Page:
William Langland’s Uncertain Apocalyptic Prophecy of the Davidic King
This chapter explores the content and meaning of Conscience’s apocalyptic prophecy in Passus 3 of the B-Text. Fonzo notes that that some critics, notably Morton Bloomfield and Kathryn Kerby-Fulton, have linked this discourse with texts and ideas ultimately stemming from Joachim of Fiore and his eschatological tradition. By contrast, others, like David Aers and Robert Adams, have read Conscience’s speech as a derivation from the writings of St. Augustine and St. Jerome. She shirks both interpretations, contending that this prophecy is a critique of the self-serving motivations often implicitly expressed in apocalyptic—and political—pronouncements. She points to several propaganda poems written during the Hundred Years War; these works connect the notion of an anointed, Davidic king—an image found in Conscience’s prophecy—with the French crown. The English, the true heirs of the translatio imperii—or so the argument goes—have the real claim to power over and against the French pretenders. In certain cases, these works were written for war profiteers. The Prophecy of John Bridlington was, for example, produced for the notable war profiteer Humphrey de Bohun. Having observed these resonances, Fonzo notes that Conscience’s speech appears during an argument with Lady Mede, the personification of greed and pecuniary power. They debate the merits of the 1360 Treaty Brétigny, with Mede contending that the English ought to have stayed in the war because then they would have further enriched themselves. Conscience retorts by reminding Mede of Saul and David. Coming right before the Davidic prophecy, this section implies, according to Fonzo, a critique of Edward III, who, like Saul, trusted bad counsel and put profiteering first. Seen in this light, Fonzo argues that L uses Conscience to show the need for penitence, rather than wars and get-rich-quick schemes. This passage thus becomes a mode of political critique, not an Augustinian or Joachimite prophecy. (CP)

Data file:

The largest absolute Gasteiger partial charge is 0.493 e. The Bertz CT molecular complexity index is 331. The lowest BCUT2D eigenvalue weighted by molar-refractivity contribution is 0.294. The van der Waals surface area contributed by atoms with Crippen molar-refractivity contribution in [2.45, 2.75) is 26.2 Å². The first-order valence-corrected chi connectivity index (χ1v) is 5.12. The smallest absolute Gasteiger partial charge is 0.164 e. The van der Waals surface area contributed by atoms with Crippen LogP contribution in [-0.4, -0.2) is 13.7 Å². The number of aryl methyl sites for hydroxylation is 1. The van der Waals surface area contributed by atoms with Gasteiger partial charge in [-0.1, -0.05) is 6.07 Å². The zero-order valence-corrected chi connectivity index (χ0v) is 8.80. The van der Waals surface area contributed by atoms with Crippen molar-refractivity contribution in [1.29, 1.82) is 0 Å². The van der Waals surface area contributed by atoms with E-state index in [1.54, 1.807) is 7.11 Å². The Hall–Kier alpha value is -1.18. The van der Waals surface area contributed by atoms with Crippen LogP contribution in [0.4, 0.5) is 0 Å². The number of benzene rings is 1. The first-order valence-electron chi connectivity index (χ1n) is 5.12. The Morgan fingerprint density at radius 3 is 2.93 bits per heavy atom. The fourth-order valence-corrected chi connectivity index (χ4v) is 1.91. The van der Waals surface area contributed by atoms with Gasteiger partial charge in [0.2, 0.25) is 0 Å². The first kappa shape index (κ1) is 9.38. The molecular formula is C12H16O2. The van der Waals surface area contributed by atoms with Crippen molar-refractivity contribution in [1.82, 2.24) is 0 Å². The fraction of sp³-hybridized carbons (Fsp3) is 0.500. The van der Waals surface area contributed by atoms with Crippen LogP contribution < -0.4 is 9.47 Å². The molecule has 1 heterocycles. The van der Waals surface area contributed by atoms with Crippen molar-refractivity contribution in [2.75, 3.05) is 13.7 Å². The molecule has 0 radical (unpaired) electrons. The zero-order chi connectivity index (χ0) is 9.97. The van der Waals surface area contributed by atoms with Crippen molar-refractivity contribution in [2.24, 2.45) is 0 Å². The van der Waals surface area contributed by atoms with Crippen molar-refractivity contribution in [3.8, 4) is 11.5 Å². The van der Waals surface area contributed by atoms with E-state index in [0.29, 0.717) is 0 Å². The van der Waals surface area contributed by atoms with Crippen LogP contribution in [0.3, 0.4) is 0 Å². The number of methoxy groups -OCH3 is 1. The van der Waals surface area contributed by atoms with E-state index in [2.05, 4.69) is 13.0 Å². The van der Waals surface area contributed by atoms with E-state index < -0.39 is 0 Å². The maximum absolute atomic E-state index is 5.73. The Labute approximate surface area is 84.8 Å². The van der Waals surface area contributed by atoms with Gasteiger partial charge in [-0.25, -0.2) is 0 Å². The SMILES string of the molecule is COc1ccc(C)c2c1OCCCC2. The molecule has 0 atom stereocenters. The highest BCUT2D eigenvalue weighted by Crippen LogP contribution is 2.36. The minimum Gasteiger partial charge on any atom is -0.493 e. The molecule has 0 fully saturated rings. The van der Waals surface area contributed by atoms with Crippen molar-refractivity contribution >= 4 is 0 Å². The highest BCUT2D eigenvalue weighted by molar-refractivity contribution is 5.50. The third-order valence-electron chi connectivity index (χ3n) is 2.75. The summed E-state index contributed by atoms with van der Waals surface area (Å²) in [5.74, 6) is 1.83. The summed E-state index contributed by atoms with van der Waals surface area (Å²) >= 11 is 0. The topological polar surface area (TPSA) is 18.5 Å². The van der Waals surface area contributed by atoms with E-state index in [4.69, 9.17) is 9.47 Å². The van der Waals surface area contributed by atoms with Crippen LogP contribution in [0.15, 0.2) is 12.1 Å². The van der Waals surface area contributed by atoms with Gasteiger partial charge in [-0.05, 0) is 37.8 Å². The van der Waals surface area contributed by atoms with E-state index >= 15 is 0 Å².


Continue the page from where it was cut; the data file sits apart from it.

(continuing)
Catastrophes and the Apocalyptic in the Middle Ages and the Renaissance, ed. by Robert Bjork (Turnhout: Brepols, 2019), pp. 53–64.